Harry’s Bar Receives Eviction Notice

One of Harry’s Bar lunch specials: baccalà with caponata

Harry’s Bar captured the hearts of Florentines and tourists alike when it opened in 1953. Now, the famous restaurant faces the consequences of an eviction notice. 

On Thursday, July 20, the manager of Harry’s Bar, Roberto Monsellato, received an eviction notice from the property manager. The notice states that the restaurant failed to pay its rent and was non-compliant with requests to do so.  The restaurant closed that day and, for the moment, has not reopened.  Local trade unions are concerned about the future of the firm’s 22 employees.

The owners of Harry’s Bar, the Bechi brothers, appealed the eviction notice, specifically noting that they have paid every bill on-time, in full. The appeal touches on the negative impact that the eviction notice has on the restaurant’s brand and image. They are proprietors of Sina that manages both Harry’s Bar along the Arno River and Harry’s Bar, The Garden in the Villa Medici Hotel, which opened last year.  The premises of the former belong to Gin srl, a company owned by a Florentine family headed by Olivetti Rason.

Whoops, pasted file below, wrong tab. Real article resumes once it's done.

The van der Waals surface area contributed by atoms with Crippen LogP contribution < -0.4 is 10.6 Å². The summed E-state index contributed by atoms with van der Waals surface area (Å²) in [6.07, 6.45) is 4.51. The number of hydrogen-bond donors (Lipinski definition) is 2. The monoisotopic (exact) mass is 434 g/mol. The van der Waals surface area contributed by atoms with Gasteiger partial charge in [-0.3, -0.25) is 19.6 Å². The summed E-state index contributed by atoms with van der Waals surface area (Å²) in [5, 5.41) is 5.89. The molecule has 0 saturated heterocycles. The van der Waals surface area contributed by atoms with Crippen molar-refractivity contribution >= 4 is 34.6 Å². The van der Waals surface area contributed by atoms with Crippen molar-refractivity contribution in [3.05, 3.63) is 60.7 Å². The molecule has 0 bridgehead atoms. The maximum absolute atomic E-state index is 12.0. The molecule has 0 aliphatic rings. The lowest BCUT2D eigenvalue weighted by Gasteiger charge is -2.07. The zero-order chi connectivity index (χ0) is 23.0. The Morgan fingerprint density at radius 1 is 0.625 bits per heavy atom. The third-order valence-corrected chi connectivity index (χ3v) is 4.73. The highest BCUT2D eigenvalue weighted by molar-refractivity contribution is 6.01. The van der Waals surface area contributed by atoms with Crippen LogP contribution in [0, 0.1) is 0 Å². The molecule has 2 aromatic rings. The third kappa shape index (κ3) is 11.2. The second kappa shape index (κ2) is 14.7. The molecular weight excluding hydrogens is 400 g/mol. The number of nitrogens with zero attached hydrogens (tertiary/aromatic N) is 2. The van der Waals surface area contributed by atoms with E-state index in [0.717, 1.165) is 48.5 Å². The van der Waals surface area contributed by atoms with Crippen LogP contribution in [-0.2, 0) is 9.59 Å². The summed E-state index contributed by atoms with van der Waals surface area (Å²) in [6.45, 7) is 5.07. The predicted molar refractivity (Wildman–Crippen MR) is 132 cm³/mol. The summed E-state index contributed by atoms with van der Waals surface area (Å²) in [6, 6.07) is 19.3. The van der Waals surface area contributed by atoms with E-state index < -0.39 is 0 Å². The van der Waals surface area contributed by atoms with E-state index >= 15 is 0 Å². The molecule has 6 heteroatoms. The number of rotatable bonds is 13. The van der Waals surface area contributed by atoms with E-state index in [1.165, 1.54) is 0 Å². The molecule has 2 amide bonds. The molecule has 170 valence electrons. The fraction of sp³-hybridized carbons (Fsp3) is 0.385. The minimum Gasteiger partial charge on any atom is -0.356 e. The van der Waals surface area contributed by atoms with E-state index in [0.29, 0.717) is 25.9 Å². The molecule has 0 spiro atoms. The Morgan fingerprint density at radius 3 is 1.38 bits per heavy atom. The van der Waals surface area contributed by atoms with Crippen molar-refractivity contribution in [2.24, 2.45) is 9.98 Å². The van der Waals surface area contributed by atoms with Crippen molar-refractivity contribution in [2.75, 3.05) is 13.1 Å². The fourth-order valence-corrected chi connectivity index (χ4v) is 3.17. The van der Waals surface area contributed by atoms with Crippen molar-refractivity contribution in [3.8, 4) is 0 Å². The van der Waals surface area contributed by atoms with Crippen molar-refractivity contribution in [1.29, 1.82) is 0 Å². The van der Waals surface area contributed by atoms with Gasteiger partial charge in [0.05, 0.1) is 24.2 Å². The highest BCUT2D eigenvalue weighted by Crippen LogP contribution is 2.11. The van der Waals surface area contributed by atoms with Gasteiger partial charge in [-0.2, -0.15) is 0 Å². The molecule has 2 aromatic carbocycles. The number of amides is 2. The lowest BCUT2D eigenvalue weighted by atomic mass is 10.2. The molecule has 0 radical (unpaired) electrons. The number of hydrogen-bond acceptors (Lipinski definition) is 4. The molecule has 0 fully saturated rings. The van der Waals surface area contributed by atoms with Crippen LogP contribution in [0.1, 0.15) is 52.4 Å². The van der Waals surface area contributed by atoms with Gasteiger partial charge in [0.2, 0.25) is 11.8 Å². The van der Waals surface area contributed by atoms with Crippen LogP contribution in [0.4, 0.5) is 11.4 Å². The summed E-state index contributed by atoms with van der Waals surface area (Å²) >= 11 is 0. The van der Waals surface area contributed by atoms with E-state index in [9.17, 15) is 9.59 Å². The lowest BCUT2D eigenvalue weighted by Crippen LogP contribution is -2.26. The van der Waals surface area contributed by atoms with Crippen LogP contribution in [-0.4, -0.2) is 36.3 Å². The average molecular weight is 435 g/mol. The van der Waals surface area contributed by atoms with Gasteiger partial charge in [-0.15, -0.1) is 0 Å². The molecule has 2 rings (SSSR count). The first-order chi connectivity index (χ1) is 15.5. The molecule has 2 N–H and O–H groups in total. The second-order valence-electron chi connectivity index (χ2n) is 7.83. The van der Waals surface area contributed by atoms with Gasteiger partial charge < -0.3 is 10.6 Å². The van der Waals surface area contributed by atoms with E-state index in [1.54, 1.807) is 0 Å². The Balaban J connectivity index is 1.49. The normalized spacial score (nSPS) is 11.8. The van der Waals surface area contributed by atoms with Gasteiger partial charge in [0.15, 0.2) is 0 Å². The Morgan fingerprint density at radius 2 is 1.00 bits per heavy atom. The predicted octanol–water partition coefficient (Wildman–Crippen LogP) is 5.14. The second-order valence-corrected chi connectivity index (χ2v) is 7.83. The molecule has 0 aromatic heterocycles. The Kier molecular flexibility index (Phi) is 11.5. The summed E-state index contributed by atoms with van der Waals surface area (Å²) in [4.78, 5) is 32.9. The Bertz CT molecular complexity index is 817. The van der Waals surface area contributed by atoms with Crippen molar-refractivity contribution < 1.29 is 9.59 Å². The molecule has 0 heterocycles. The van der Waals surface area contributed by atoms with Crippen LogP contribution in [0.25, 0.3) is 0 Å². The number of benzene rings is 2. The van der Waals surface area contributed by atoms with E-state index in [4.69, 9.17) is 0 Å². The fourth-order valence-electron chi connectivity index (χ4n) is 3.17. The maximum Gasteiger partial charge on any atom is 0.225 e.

The restaurant cemented itself in the city’s history by serving multiple generations of Florentines and visitors. Its atmosphere reflects the international spirit of Florence, while still reflecting Italian and local culture.  

Enrico Mariotti and Raffaello Sabatini created Harry’s Bar in 1953, when Florence wasn’t the bustling attraction that visitors know today, but a smaller, provincial city. As the first American bar in Florence, it was one of the only locations during that time where guests could eat and drink all day long. The softly-lit space is decorated with historical artwork of various views of Florence. Although the wood and aura of the inside may seem masculine, the pink walls and rose-colored table cloths create a juxtaposition that is both traditional and unique. The bar offered classic cocktails and Harry’s specialties, and an extensive wine list accompanies the à la carte menu.

Located at Lungarno Amerigo Vespucci, 22/R, the outside patio allowed guests to take in the sweeping view of the Arno, at the same time that the inside captivated diners with its timelessness and romantic feel.

The Court of Appeals will investigate all claims and ultimately decide the fate of the historic restaurant. This is a developing story, more information will be posted when appropriate.  (Camila Fowler/additional reporting by Natasha Sokoloff)